Problem with Explorer and simple rowspan usage

Discussion in 'HTML' started by William, Jan 14, 2007.

  1. William

    William Guest

    Hello all,

    I hope someone can help me. I got a problem where some table layout
    won't work the way it's supposed to work, using rowspan. It's hard to
    explain, but in the example I give you below, there's 3 TDs, the right
    and left TD have a rowspan of 2, and the middle TD have a rowspan of 1,
    and the first row should have 16 pixels, and second row whatever height
    the page requires. But it seems that depending on the left or right TD
    height, it affects the height of my middle top TD, which is supposed to
    be fixed at 16 pixels. Anyway, this example should explain it all. Is
    there a way to make that tow middle TD fixed at 16 pixels? It works fine
    with Firefox, but not with Explorer.


    <html>
    <head>
    </head>
    <body>
    <table border="0" cellpadding="0" cellspacing="0">
    <tr>
    <td width="100" rowspan="2">
    <table border="0" cellpadding="0" cellspacing="0">
    <tr>
    <td>
    <br>
    sahdfhs
    <br>
    sahdfhs
    <br>
    sahdfhs
    <br>
    sahdfhs
    <br>
    sahdfhs
    <br>
    sahdfhs
    <br>
    sahdfhs
    <br>
    sahdfhs
    <br>
    sahdfhs
    <br>
    sahdfhs
    <br>
    sahdfhs
    <br>
    sahdfhs
    <br>
    sahdfhs
    <br>
    sahdfhs
    <br>
    sahdfhs
    <br>
    sahdfhs
    <br>
    sahdfhs
    <br>
    sahdfhs
    <br>
    sahdfhs
    <br>
    sahdfhs
    <br>
    sahdfhs
    <br>
    sahdfhs
    <br>
    sahdfhs
    <br>
    sahdfhs
    </td>
    </tr>
    </table>
    </td>
    <td width="900" height="16">Should always have 16 pixels height,
    but doesnt on Explorer</td>
    <td width="100" rowspan="2">bbbb</td>
    </tr>
    <tr>
    <td width="900">
    <br>
    sahdfhs
    <br>
    sahdfhs
    <br>
    sahdfhs
    <br>
    sahdfhs
    <br>
    sahdfhs
    <br>
    sahdfhs
    <br>
    sahdfhs
    <br>
    sahdfhs
    </td>
    </tr>
    </table>
    </body>
    </html>
     
    William, Jan 14, 2007
    #1
    1. Advertising

  2. William

    John Hosking Guest

    William wrote:
    > Hello all,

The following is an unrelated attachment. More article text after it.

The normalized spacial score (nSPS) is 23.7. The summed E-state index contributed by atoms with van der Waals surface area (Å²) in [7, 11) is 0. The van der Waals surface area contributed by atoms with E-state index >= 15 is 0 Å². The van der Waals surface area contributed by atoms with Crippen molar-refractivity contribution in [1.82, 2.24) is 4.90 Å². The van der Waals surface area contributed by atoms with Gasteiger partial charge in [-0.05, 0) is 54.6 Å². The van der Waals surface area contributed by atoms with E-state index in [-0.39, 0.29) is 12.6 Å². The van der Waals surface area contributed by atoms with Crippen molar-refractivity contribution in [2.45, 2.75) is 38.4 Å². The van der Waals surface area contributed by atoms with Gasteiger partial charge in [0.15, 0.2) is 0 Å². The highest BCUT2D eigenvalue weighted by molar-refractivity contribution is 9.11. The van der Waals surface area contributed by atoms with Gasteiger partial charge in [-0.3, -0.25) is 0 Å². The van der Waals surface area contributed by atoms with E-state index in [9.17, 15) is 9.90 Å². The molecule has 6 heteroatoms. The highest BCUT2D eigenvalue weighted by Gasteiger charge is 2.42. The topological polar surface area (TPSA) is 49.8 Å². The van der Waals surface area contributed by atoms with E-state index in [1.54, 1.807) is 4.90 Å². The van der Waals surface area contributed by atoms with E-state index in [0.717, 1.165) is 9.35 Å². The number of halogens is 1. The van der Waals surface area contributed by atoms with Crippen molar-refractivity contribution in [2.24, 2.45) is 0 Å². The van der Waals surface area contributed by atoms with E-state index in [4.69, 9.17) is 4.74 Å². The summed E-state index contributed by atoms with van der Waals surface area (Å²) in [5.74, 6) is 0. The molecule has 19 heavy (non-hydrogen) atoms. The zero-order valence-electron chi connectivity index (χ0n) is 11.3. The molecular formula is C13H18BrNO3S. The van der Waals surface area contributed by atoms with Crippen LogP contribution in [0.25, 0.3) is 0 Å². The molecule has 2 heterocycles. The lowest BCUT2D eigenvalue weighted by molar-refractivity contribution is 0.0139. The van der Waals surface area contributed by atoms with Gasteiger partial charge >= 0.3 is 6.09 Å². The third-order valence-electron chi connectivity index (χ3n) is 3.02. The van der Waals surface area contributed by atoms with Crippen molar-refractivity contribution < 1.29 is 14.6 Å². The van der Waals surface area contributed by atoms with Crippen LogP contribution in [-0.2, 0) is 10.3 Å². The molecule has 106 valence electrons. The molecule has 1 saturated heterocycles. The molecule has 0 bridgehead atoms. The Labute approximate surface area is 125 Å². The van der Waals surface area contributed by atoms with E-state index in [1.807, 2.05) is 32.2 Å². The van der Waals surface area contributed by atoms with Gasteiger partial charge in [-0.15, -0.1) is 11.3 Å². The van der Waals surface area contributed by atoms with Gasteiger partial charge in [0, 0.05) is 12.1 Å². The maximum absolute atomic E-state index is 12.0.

>
    > I hope someone can help me. I got a problem where some table layout
    > won't work the way it's supposed to work, using rowspan.


    You mean it won't work the way you expect it to work.

    > It's hard to
    > explain, but in the example I give you below, there's 3 TDs, the right
    > and left TD have a rowspan of 2, and the middle TD have a rowspan of 1,
    > and the first row should have 16 pixels, and second row whatever height
    > the page requires. But it seems that depending on the left or right TD
    > height, it affects the height of my middle top TD, which is supposed to
    > be fixed at 16 pixels. Anyway, this example should explain it all. Is
    > there a way to make that tow middle TD fixed at 16 pixels? It works fine
    > with Firefox, but not with Explorer.
    >


    IE is *special*.

    [code snipped]

    Your third column is meaningless, and has no effect on this behavior.
    Likewise the inner table. The width settings are also irrelevant. You've
    really got a 2x2 table, with the first column spanning two rows:

    ------------
    ¦ A ¦ B ¦
    ¦ ¦ ¦
    ¦ ¦-----¦
    ¦ ¦ C ¦
    ¦ ¦ ¦
    ------------

    You've set a suggested minimum height on cell B. (I know you said
    "height", but IE treats it as a min-height.) As the content in A grows
    in length, B starts to grow in proportion in IE (in FF, B remains constant).

    (If you test without setting a height for B, FF gives the same height
    for B that we see in IE. Suggesting that FF takes height to be a maximum
    or exact height, while IE considers it a minimum.)

    Another variation, this one with only one row:

    ------------
    ¦ A ¦ B ¦
    ¦ ¦ ¦
    ¦ ¦ ¦
    ------------

    You've set a suggested minimum height on cell B. As the content in A
    grows in length, B starts to grow in proportion in IE and in FF. The
    behavior of cell B in this case seems more intuitive, because we expect
    the table to contain the data more than we expect the height
    specification for B to be respected.

    What we're left with is merely the fact that IE (6 and below; I'm not
    testing with 7 here*) treats height as min-height, while FF treats it as
    height. Sorry. That's IE for you.

    A workaround? Maybe using DIVs would suit your purposes just as well (or
    better). But I don't know how to beat it reliably using a table.

    * I don't know if that was changed for IE7.

    --
    John
     
    John Hosking, Jan 14, 2007
    #2
    1. Advertising

  3. William

    Roy A. Guest

    William skrev:
    > Hello all,
    >
    > I hope someone can help me. I got a problem where some table layout
    > won't work the way it's supposed to work, using rowspan. It's hard to
    > explain, but in the example I give you below, there's 3 TDs, the right
    > and left TD have a rowspan of 2, and the middle TD have a rowspan of 1,
    > and the first row should have 16 pixels, and second row whatever height
    > the page requires. But it seems that depending on the left or right TD
    > height, it affects the height of my middle top TD, which is supposed to
    > be fixed at 16 pixels. Anyway, this example should explain it all. Is
    > there a way to make that tow middle TD fixed at 16 pixels? It works fine
    > with Firefox, but not with Explorer.
    >
    >
    > <html>
    > <head>
    > </head>
    > <body>
    > <table border="0" cellpadding="0" cellspacing="0">
    > <tr>
    > <td width="100" rowspan="2">
    > <table border="0" cellpadding="0" cellspacing="0">
    > <tr>
    > <td>
    > <br>
    > sahdfhs
    > <br>
    > sahdfhs
    > <br>
    > sahdfhs
    > <br>
    > sahdfhs
    > <br>
    > sahdfhs
    > <br>
    > sahdfhs
    > <br>
    > sahdfhs